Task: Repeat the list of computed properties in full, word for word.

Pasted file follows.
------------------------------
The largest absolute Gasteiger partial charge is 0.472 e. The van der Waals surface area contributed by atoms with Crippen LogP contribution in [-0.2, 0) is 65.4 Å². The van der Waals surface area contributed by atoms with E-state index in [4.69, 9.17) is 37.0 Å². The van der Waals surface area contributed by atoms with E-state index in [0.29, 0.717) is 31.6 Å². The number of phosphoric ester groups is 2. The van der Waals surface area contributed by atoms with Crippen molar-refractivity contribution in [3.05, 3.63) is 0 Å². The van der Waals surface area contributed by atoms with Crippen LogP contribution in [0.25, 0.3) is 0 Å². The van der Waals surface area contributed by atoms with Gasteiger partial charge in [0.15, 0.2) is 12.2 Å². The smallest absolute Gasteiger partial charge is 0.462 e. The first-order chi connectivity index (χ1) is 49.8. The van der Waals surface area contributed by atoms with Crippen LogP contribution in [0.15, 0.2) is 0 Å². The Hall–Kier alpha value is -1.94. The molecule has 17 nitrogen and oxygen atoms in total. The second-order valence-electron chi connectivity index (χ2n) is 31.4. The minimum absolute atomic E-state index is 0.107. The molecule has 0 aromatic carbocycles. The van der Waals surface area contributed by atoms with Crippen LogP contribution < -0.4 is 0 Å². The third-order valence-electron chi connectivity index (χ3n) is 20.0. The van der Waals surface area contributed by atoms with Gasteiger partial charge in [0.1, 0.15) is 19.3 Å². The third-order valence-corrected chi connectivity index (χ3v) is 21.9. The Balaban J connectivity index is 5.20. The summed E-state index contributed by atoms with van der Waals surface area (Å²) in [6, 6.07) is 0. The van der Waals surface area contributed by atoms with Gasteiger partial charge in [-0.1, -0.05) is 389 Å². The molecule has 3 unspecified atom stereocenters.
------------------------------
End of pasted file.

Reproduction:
The largest absolute Gasteiger partial charge is 0.472 e. The van der Waals surface area contributed by atoms with Crippen LogP contribution in [-0.2, 0) is 65.4 Å². The van der Waals surface area contributed by atoms with E-state index in [4.69, 9.17) is 37.0 Å². The van der Waals surface area contributed by atoms with E-state index in [0.29, 0.717) is 31.6 Å². The number of phosphoric ester groups is 2. The van der Waals surface area contributed by atoms with Crippen molar-refractivity contribution in [3.05, 3.63) is 0 Å². The van der Waals surface area contributed by atoms with Crippen LogP contribution in [0.25, 0.3) is 0 Å². The van der Waals surface area contributed by atoms with Gasteiger partial charge in [0.15, 0.2) is 12.2 Å². The smallest absolute Gasteiger partial charge is 0.462 e. The first-order chi connectivity index (χ1) is 49.8. The van der Waals surface area contributed by atoms with Crippen LogP contribution in [0.15, 0.2) is 0 Å². The Hall–Kier alpha value is -1.94. The molecule has 17 nitrogen and oxygen atoms in total. The second-order valence-electron chi connectivity index (χ2n) is 31.4. The minimum absolute atomic E-state index is 0.107. The molecule has 0 aromatic carbocycles. The van der Waals surface area contributed by atoms with Crippen LogP contribution < -0.4 is 0 Å². The third-order valence-electron chi connectivity index (χ3n) is 20.0. The van der Waals surface area contributed by atoms with Gasteiger partial charge in [0.1, 0.15) is 19.3 Å². The third-order valence-corrected chi connectivity index (χ3v) is 21.9. The Balaban J connectivity index is 5.20. The summed E-state index contributed by atoms with van der Waals surface area (Å²) in [6, 6.07) is 0. The van der Waals surface area contributed by atoms with Gasteiger partial charge in [-0.1, -0.05) is 389 Å². The molecule has 3 unspecified atom stereocenters.